Maine Media Collective says it is ending its relationship with owner and former publisher Kevin Thomas, who was accused last week of sexual harassment by a former employee.

Andrea King, current CEO and publisher of Maine Media Collective, made the announcement late Monday, just hours after the company abruptly canceled its high-end food-themed Kennebunkport Festival amid concerns from chefs and sponsors.

“My colleagues and I at Maine Media Collective were stunned by recent news coverage about our organization,” King said in a prepared statement. “The issues brought to light by our former colleague Jessie Lacey are serious and of great concern to us.

“While the working conditions Ms. Lacey described in her blog post relate to the alleged actions of former management eight years ago, we want to apologize and assure you in the strongest possible way that such conditions are neither present nor tolerated at MMC today.” Lacey, who worked as a designer for Maine Media Collective, the parent company of Maine Magazine, Maine Home + Design and several other glossy magazines, alleged last week that Thomas twice kissed her without her permission while the two were having drinks at a Portland bar in March 2010.

Another co-worker, Susan Grisanti, had been with them but left before the encounter, Lacey said in a detailed post last week on the website Medium.

Lacey said she and Thomas agreed the next day to move on, but she said, “What followed was an agonizing eight months of systematic bullying, relentless gaslighting, and calculated mental harassment the likes of which I had never before, or since, experienced.”


Lacey left the company a short time later and said she debated for two years about coming forward with her story. Ultimately, she said, the #MeToo movement, which has empowered women across the country to share stories of abuse and harassment, spurred her to go public.

Thomas, in a statement issued last week, acknowledged kissing Lacey and said it was wrong, but he disputed her characterization of events.

Last week, King had said Thomas was “transitioning away from the company,” but didn’t offer specifics.

That changed late Monday.

“Former publisher Kevin Thomas has ended involvement with the company effective immediately,” she said. “We have begun looking into options for transferring ownership from Kevin Thomas. This cannot be done within days, but we are examining various options as quickly as possible.”

A call to Thomas seeking comment was not returned Monday night.


King’s statement Monday came amid growing criticism and concern from businesses that had started to distance themselves from Maine Media Collective.

David Turin, a well-known chef, announced on Facebook that he planned to withdraw his participation in the Kennebunkport Festival, a glitzy event sponsored by Maine Magazine that was scheduled for June.

“After a review of the current situation, David’s Restaurants have notified the Maine Media Collective (Maine Magazine) that we are withdrawing from the Kennebunkport Festival this year,” he wrote.

Maine Art Gallery, Kennebunk Beach Realty, Pack Maynard & Associates Real Estate, Old Vines Wine Bar, HB Provisions and the Breakwater Inn & Spa all announced that they were withdrawing as well. By late Monday morning, the festival posted a statement on its website saying the event was canceled.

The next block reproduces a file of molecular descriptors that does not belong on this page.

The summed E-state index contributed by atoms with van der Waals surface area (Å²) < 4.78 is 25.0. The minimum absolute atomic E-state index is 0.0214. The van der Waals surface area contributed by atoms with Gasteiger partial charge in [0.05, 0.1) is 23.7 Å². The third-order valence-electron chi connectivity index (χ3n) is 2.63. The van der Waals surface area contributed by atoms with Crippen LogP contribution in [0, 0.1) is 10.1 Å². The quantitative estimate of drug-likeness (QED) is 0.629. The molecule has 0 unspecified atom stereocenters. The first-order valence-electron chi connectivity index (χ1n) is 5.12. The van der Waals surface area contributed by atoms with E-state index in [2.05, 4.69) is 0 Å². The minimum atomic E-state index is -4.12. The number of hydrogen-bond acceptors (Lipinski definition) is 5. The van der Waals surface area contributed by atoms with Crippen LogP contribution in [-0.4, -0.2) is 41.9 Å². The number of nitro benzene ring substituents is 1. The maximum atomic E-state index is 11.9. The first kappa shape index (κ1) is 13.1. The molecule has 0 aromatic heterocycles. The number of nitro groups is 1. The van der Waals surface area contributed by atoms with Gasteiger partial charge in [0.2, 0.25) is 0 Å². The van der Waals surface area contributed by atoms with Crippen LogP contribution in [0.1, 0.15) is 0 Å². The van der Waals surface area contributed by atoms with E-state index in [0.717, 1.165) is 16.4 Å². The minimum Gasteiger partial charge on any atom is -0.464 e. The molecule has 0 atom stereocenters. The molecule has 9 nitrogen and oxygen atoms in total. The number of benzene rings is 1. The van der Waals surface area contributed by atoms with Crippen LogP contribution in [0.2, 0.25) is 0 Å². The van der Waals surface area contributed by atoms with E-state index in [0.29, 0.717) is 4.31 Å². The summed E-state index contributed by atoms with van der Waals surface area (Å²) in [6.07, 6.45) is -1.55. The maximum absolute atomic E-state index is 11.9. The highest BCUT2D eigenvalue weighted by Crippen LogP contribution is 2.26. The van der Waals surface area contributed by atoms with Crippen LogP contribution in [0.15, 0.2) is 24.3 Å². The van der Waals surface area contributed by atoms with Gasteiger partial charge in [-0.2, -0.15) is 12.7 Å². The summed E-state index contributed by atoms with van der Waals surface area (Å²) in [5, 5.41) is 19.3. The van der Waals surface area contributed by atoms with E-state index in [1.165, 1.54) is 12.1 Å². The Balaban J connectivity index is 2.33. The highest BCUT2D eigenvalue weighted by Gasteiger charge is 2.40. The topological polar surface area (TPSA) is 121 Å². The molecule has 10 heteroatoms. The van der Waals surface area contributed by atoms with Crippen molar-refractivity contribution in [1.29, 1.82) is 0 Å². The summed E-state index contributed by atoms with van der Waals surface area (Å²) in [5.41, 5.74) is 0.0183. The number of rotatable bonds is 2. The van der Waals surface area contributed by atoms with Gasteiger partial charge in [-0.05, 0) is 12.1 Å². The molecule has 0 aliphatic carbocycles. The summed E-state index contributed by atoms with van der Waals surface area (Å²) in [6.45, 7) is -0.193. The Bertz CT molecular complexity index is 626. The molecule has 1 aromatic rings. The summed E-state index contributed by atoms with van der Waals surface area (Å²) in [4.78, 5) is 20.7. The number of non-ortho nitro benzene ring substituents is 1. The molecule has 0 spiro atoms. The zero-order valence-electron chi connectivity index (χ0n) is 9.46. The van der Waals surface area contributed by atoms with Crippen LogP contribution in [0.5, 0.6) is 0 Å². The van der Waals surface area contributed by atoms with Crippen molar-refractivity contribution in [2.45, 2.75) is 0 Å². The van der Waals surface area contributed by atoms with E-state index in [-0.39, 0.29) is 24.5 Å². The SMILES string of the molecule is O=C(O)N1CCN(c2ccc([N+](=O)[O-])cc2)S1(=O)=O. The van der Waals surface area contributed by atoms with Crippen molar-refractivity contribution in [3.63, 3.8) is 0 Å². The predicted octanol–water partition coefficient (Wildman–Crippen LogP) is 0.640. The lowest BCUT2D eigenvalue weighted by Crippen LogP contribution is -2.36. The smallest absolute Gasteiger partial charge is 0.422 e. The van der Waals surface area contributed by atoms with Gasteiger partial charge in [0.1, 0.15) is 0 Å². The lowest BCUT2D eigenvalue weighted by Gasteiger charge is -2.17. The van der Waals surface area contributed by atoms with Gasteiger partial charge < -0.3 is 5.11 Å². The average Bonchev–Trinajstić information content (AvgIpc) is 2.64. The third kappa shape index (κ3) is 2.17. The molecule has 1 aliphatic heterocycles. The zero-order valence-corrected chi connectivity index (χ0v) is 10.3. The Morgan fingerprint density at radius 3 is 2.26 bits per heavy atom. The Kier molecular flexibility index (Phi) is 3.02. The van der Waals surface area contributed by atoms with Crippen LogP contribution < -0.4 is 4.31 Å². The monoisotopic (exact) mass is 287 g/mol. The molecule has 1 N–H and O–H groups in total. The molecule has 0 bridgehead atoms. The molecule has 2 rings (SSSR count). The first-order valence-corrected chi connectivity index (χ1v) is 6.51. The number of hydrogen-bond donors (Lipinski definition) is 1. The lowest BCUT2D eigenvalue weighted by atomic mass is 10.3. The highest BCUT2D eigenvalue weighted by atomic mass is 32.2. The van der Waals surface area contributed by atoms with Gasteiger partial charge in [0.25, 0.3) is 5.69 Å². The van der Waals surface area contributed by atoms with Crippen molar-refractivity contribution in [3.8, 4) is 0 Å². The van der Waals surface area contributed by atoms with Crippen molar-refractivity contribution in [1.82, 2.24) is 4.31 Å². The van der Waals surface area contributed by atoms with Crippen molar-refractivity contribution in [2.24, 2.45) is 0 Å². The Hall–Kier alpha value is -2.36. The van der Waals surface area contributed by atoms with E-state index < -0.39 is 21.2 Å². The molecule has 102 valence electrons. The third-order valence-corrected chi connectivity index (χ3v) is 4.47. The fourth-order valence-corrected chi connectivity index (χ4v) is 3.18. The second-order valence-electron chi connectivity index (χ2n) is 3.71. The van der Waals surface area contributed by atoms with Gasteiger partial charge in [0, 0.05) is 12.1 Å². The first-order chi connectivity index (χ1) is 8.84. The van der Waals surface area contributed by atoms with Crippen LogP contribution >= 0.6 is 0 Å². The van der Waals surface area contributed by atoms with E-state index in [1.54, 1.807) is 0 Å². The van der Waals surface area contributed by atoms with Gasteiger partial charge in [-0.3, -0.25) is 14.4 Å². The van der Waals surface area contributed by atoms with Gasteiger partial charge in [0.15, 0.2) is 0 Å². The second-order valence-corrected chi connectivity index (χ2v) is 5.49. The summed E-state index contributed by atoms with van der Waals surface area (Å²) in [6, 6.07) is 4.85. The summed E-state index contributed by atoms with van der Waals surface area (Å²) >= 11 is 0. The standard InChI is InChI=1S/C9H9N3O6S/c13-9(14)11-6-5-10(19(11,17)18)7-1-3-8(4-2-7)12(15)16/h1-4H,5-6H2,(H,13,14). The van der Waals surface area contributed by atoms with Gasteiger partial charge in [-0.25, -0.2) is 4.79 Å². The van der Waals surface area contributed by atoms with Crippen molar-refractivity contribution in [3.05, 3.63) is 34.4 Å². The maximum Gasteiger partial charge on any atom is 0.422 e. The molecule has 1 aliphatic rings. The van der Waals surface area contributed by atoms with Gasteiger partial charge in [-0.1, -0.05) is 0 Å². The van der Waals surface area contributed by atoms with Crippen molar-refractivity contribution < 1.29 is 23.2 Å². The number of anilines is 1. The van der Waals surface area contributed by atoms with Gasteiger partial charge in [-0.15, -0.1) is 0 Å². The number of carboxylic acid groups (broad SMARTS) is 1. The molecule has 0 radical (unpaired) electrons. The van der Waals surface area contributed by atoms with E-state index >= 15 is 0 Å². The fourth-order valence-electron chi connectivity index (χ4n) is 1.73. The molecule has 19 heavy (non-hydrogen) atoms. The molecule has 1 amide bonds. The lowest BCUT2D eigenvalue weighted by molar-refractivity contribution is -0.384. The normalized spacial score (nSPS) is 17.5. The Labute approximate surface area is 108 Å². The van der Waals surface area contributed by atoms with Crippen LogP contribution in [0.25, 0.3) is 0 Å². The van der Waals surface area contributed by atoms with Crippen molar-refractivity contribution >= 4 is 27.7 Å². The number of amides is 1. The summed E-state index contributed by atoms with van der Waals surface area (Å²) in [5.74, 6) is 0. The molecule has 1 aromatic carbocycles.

In past years, the festival has featured a series of intimate dinners put on by some of Maine’s top chefs in some of the seaside town’s most exquisite homes. It also has featured a gala party, cocktail receptions, tasting events, an outdoor concert and special fixed-price menus at local restaurants.

“We are (canceling) because we don’t want recent news about Maine Media Collective to cast a shadow over the festival,” the statement read. “We are grateful for the support of our sponsors and advertisers and to all of you who have purchased tickets. All ticket holders will receive a full refund.”


Merrilee Paul, who owns the Kennebunk restaurant 50 Local with her husband, applauded local businesses for standing up.

“We are happy to see area businesses putting their money where their values are and pulling out of the Kennebunkport Festival,” she wrote. “50 Local has not been involved in the self-serving Kennebunkport Festival sponsored by the Maine Magazine for eight years as we had heard talk of the most recent press and allegations. We do not advertise with them, support them, or even thumb through their multiple publications. We do not support a business of that nature.”

King, in her statement Monday, pledged to conduct a “full inquiry” into Lacey’s allegations.

“We take these revelations very seriously and are committed to doing the right thing. And we commit to you, our community, that no one at our company – present or future – will be immune from the consequences of such behavior in the workplace,” she said. “No one should be subject to the sort of conditions described by Ms. Lacey. Such behavior is simply and completely unacceptable and will not be tolerated by us. Ever.”

Lacey, in a Facebook post after news about the festival’s cancellation, said she’s been overwhelmed by community support since she went public with her story.

“With all the support I am getting and with all the advertisers and sponsors pulling out of MMC’s magazines, I can see now that Kevin does not have power, and MMC doesn’t have power,” she wrote. “They don’t own this city. We do. The artists, the creatives, the writers, the restaurateurs who make Portland, and Kennebunk, and all the other towns that MMC had seemingly monopolized, we built those places.”

Eric Russell can be contacted at 791-6344 or at:

Twitter: PPHEricRussell

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